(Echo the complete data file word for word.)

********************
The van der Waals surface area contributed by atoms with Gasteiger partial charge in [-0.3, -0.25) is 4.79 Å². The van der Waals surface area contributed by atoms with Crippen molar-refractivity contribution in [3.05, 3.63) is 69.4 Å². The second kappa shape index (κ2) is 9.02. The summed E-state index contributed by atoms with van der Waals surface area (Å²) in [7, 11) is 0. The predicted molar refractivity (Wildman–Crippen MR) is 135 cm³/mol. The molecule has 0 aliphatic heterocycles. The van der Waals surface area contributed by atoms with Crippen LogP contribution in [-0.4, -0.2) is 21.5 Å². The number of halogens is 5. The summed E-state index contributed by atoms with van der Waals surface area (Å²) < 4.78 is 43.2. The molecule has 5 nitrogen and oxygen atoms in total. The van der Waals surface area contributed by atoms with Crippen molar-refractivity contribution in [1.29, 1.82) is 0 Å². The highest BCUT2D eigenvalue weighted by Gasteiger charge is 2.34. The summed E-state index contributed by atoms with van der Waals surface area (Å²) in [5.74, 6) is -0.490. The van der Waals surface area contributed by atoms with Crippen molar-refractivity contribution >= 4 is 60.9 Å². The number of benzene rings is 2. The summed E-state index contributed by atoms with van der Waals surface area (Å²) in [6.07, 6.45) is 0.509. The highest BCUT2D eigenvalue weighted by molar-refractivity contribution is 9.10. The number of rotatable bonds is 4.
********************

The van der Waals surface area contributed by atoms with Gasteiger partial charge in [-0.3, -0.25) is 4.79 Å². The van der Waals surface area contributed by atoms with Crippen molar-refractivity contribution in [3.05, 3.63) is 69.4 Å². The second kappa shape index (κ2) is 9.02. The summed E-state index contributed by atoms with van der Waals surface area (Å²) in [7, 11) is 0. The predicted molar refractivity (Wildman–Crippen MR) is 135 cm³/mol. The molecule has 0 aliphatic heterocycles. The van der Waals surface area contributed by atoms with Crippen LogP contribution in [-0.4, -0.2) is 21.5 Å². The number of halogens is 5. The summed E-state index contributed by atoms with van der Waals surface area (Å²) < 4.78 is 43.2. The molecule has 5 nitrogen and oxygen atoms in total. The van der Waals surface area contributed by atoms with Crippen molar-refractivity contribution in [1.29, 1.82) is 0 Å². The highest BCUT2D eigenvalue weighted by Gasteiger charge is 2.34. The summed E-state index contributed by atoms with van der Waals surface area (Å²) in [5.74, 6) is -0.490. The van der Waals surface area contributed by atoms with Crippen molar-refractivity contribution >= 4 is 60.9 Å². The number of benzene rings is 2. The summed E-state index contributed by atoms with van der Waals surface area (Å²) in [6.07, 6.45) is 0.509. The highest BCUT2D eigenvalue weighted by molar-refractivity contribution is 9.10. The number of rotatable bonds is 4.